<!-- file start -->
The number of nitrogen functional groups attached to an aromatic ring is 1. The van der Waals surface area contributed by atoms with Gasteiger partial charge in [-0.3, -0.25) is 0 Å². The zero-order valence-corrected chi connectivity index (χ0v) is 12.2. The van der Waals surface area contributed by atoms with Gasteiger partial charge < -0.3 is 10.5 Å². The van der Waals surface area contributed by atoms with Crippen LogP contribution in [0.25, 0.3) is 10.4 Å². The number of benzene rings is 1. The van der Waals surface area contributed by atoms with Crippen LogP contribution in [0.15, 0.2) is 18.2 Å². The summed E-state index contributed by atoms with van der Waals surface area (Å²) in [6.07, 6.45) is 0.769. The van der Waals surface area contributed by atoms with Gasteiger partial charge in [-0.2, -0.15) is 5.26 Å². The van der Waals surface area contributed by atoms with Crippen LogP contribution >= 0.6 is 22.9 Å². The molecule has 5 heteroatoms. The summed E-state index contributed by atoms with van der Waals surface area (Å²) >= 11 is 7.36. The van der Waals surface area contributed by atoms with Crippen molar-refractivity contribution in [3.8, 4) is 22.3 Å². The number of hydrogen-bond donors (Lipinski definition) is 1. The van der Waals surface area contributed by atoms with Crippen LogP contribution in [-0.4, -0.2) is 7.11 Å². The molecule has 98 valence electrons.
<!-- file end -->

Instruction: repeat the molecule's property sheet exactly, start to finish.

The number of nitrogen functional groups attached to an aromatic ring is 1. The van der Waals surface area contributed by atoms with Gasteiger partial charge in [-0.3, -0.25) is 0 Å². The zero-order valence-corrected chi connectivity index (χ0v) is 12.2. The van der Waals surface area contributed by atoms with Gasteiger partial charge < -0.3 is 10.5 Å². The van der Waals surface area contributed by atoms with Crippen LogP contribution in [0.25, 0.3) is 10.4 Å². The number of benzene rings is 1. The van der Waals surface area contributed by atoms with Crippen LogP contribution in [0.15, 0.2) is 18.2 Å². The summed E-state index contributed by atoms with van der Waals surface area (Å²) in [6.07, 6.45) is 0.769. The van der Waals surface area contributed by atoms with Gasteiger partial charge in [-0.2, -0.15) is 5.26 Å². The van der Waals surface area contributed by atoms with Crippen LogP contribution >= 0.6 is 22.9 Å². The molecule has 5 heteroatoms. The summed E-state index contributed by atoms with van der Waals surface area (Å²) >= 11 is 7.36. The van der Waals surface area contributed by atoms with Crippen molar-refractivity contribution in [3.8, 4) is 22.3 Å². The number of hydrogen-bond donors (Lipinski definition) is 1. The van der Waals surface area contributed by atoms with Crippen LogP contribution in [-0.4, -0.2) is 7.11 Å². The molecule has 98 valence electrons.